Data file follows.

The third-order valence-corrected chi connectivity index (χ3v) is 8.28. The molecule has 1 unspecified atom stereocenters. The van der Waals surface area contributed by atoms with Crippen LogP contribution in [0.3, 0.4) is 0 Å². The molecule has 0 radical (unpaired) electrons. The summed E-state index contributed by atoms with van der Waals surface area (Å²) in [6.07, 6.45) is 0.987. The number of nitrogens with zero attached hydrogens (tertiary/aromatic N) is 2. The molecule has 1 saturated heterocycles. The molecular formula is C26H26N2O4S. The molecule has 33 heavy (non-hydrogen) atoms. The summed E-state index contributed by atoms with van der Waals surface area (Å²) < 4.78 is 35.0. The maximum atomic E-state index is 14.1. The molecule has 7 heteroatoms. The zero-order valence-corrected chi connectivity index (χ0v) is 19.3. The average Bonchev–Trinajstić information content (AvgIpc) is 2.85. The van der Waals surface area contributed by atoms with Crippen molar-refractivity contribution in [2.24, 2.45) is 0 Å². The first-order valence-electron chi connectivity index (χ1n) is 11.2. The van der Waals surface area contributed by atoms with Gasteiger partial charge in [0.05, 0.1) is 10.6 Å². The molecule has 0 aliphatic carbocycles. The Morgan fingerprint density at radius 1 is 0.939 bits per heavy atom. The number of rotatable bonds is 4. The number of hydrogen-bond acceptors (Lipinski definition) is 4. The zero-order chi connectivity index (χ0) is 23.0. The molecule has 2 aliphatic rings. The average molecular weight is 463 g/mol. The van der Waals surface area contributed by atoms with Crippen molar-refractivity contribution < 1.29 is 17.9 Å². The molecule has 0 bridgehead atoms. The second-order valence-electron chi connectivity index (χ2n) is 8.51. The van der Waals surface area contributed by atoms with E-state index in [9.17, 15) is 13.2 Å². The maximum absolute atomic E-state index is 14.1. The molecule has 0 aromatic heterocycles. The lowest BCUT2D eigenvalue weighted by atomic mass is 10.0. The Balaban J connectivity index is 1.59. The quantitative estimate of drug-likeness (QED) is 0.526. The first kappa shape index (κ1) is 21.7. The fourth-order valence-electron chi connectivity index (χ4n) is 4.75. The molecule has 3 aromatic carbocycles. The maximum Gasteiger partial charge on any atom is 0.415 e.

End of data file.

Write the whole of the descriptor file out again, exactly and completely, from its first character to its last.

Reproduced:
The third-order valence-corrected chi connectivity index (χ3v) is 8.28. The molecule has 1 unspecified atom stereocenters. The van der Waals surface area contributed by atoms with Crippen LogP contribution in [0.3, 0.4) is 0 Å². The molecule has 0 radical (unpaired) electrons. The summed E-state index contributed by atoms with van der Waals surface area (Å²) in [6.07, 6.45) is 0.987. The number of nitrogens with zero attached hydrogens (tertiary/aromatic N) is 2. The molecule has 1 saturated heterocycles. The molecular formula is C26H26N2O4S. The molecule has 33 heavy (non-hydrogen) atoms. The summed E-state index contributed by atoms with van der Waals surface area (Å²) < 4.78 is 35.0. The maximum atomic E-state index is 14.1. The molecule has 7 heteroatoms. The zero-order valence-corrected chi connectivity index (χ0v) is 19.3. The average Bonchev–Trinajstić information content (AvgIpc) is 2.85. The van der Waals surface area contributed by atoms with Crippen molar-refractivity contribution in [2.24, 2.45) is 0 Å². The first-order valence-electron chi connectivity index (χ1n) is 11.2. The van der Waals surface area contributed by atoms with Gasteiger partial charge in [0.05, 0.1) is 10.6 Å². The molecule has 0 aliphatic carbocycles. The Morgan fingerprint density at radius 1 is 0.939 bits per heavy atom. The number of rotatable bonds is 4. The number of hydrogen-bond acceptors (Lipinski definition) is 4. The zero-order chi connectivity index (χ0) is 23.0. The molecule has 2 aliphatic rings. The average molecular weight is 463 g/mol. The van der Waals surface area contributed by atoms with Crippen molar-refractivity contribution < 1.29 is 17.9 Å². The molecule has 0 bridgehead atoms. The second-order valence-electron chi connectivity index (χ2n) is 8.51. The van der Waals surface area contributed by atoms with E-state index in [9.17, 15) is 13.2 Å². The maximum absolute atomic E-state index is 14.1. The molecule has 0 aromatic heterocycles. The lowest BCUT2D eigenvalue weighted by atomic mass is 10.0. The Balaban J connectivity index is 1.59. The quantitative estimate of drug-likeness (QED) is 0.526. The first kappa shape index (κ1) is 21.7. The fourth-order valence-electron chi connectivity index (χ4n) is 4.75. The molecule has 3 aromatic carbocycles. The maximum Gasteiger partial charge on any atom is 0.415 e.